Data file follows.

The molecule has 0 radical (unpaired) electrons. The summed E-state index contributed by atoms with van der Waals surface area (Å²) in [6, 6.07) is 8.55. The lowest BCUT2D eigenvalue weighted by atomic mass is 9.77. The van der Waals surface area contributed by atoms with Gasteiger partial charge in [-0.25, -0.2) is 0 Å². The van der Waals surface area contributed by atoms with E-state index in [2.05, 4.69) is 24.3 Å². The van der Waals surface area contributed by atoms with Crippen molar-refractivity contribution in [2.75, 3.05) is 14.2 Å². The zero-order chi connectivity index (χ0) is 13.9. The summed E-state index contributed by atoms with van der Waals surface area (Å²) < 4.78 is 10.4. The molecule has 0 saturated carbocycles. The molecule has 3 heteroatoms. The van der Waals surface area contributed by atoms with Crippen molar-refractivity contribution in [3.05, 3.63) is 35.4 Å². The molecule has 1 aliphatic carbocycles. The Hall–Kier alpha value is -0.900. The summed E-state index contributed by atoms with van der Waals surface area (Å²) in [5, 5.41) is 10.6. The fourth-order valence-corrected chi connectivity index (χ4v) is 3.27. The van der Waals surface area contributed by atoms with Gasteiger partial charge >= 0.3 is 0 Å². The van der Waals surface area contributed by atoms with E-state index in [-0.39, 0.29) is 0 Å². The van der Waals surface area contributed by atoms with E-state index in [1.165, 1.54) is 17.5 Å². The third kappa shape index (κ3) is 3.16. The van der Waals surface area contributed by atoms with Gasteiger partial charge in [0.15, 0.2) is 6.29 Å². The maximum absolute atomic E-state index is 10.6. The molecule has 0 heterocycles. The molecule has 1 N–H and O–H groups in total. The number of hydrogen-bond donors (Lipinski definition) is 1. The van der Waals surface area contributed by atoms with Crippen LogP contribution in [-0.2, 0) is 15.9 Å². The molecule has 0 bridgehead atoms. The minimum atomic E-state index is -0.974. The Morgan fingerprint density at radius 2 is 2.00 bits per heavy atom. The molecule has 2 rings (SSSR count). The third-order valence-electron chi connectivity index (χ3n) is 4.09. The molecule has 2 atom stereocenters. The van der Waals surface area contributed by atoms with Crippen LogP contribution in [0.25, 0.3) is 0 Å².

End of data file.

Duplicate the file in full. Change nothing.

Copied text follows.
The molecule has 0 radical (unpaired) electrons. The summed E-state index contributed by atoms with van der Waals surface area (Å²) in [6, 6.07) is 8.55. The lowest BCUT2D eigenvalue weighted by atomic mass is 9.77. The van der Waals surface area contributed by atoms with Gasteiger partial charge in [-0.25, -0.2) is 0 Å². The van der Waals surface area contributed by atoms with E-state index in [2.05, 4.69) is 24.3 Å². The van der Waals surface area contributed by atoms with Crippen molar-refractivity contribution in [2.75, 3.05) is 14.2 Å². The zero-order chi connectivity index (χ0) is 13.9. The summed E-state index contributed by atoms with van der Waals surface area (Å²) < 4.78 is 10.4. The molecule has 0 saturated carbocycles. The molecule has 3 heteroatoms. The van der Waals surface area contributed by atoms with Crippen molar-refractivity contribution in [3.05, 3.63) is 35.4 Å². The molecule has 1 aliphatic carbocycles. The Hall–Kier alpha value is -0.900. The summed E-state index contributed by atoms with van der Waals surface area (Å²) in [5, 5.41) is 10.6. The fourth-order valence-corrected chi connectivity index (χ4v) is 3.27. The van der Waals surface area contributed by atoms with Gasteiger partial charge >= 0.3 is 0 Å². The van der Waals surface area contributed by atoms with E-state index in [-0.39, 0.29) is 0 Å². The van der Waals surface area contributed by atoms with E-state index in [1.165, 1.54) is 17.5 Å². The third kappa shape index (κ3) is 3.16. The van der Waals surface area contributed by atoms with Gasteiger partial charge in [0.15, 0.2) is 6.29 Å². The maximum absolute atomic E-state index is 10.6. The molecule has 0 heterocycles. The molecule has 1 N–H and O–H groups in total. The number of hydrogen-bond donors (Lipinski definition) is 1. The van der Waals surface area contributed by atoms with Crippen LogP contribution in [-0.2, 0) is 15.9 Å². The molecule has 0 bridgehead atoms. The minimum atomic E-state index is -0.974. The Morgan fingerprint density at radius 2 is 2.00 bits per heavy atom. The molecule has 2 rings (SSSR count). The third-order valence-electron chi connectivity index (χ3n) is 4.09. The molecule has 2 atom stereocenters. The van der Waals surface area contributed by atoms with Crippen LogP contribution in [0.25, 0.3) is 0 Å².